Wednesday, January 20, 2010
One of the cheapest and easiest ways to travel between Shanghai and Beijing is by night train. The journey takes around 12 hours, but if all goes well you'll sleep for most of it. There are three fare options, the cheapest being the 'hard seat', which just doesn't sound comfortable at all. In the middle is the 'hard sleeper' bed that we opted for, with the luxurious(and correspondingly expensive) 'soft sleeper' option at the top.
The beds were arranged in bunks of three, and I volunteered for the top bunk. It didn't seem like it from below, but that top bunk was WAY up there. Despite the 'hard sleeper' designation, the beds were fairly comfortable and once the lights went out I had little problem falling asleep. It reminded me a bit of camping, where you wake up often during the night, but fall right back asleep every time.
The contrast between Beijing and Shanghai is huge. Shanghai is like a teenager, doing ten things at once, vibrant and full of life. Beijing is more like an old man, full of history and the satisfaction of a life well lived. The train station in Beijing is surrounded by boring communist apartment blocks, which didn't make for a very welcoming introduction to the city, but once we had showered at the hotel we were ready to see what Beijing had to offer.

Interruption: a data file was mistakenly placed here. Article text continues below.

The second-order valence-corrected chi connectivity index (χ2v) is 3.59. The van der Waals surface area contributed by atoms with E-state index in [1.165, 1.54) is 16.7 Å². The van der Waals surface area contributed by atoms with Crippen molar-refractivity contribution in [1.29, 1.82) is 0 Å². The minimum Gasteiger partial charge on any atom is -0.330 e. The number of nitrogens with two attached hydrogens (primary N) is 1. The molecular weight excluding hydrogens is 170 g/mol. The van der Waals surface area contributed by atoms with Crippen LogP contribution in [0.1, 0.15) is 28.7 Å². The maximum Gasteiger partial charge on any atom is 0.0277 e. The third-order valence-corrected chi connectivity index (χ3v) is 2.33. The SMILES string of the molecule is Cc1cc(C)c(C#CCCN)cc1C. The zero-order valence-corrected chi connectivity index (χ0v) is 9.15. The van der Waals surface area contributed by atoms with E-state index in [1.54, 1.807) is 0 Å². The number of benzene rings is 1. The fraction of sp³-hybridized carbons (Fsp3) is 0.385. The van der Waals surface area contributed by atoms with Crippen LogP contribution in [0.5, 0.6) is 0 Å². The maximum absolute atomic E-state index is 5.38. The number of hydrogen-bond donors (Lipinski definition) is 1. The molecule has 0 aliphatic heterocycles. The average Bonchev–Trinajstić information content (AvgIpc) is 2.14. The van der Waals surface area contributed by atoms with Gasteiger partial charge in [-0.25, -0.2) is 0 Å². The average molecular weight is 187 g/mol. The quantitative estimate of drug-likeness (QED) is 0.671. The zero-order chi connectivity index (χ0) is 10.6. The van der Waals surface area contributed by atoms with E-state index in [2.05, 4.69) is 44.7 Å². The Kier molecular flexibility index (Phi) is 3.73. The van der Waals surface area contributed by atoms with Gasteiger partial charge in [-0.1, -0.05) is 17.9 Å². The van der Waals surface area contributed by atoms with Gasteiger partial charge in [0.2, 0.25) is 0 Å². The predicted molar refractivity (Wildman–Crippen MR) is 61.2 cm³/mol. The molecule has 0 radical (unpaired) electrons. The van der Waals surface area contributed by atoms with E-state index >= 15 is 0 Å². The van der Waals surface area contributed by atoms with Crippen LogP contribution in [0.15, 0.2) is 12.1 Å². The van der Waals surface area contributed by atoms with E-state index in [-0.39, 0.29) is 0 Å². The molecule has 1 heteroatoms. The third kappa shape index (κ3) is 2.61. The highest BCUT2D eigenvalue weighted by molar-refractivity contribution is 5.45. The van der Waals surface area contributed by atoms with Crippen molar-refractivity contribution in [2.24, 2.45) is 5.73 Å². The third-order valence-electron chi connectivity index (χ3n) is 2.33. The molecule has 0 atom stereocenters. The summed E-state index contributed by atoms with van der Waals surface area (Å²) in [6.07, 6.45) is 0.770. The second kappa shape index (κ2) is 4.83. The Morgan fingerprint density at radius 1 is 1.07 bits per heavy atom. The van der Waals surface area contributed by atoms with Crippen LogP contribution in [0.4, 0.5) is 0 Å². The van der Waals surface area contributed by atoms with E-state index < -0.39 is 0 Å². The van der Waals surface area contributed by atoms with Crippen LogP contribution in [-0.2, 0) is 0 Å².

Naturally the first sight to see in Beijing is Tian an Men Square and the adjacent Forbidden city. I was shocked at the scale of the Forbidden City. It just keeps going, massive courtyard after massive courtyard. The low, gray light made photography a little difficult, and the chilly late November afternoon didn't encourage lingering out of doors, but the whole experience was still amazing.
The Forbidden City closed at 5:00, so all in all we only had a few hours inside, and could have easily done with more time to explore the more out of the way areas.
The sun was setting fast as we walked out the back entrance. Todd and Bobbi met up with a friend of theirs they were staying with, and I headed back to my hotel room for a brief rest before dinner. Beijing was cold, crowded and full of very unhelpful taxi drivers, but it was still a fascinating place, and I aimed to get as much out of the city as I could!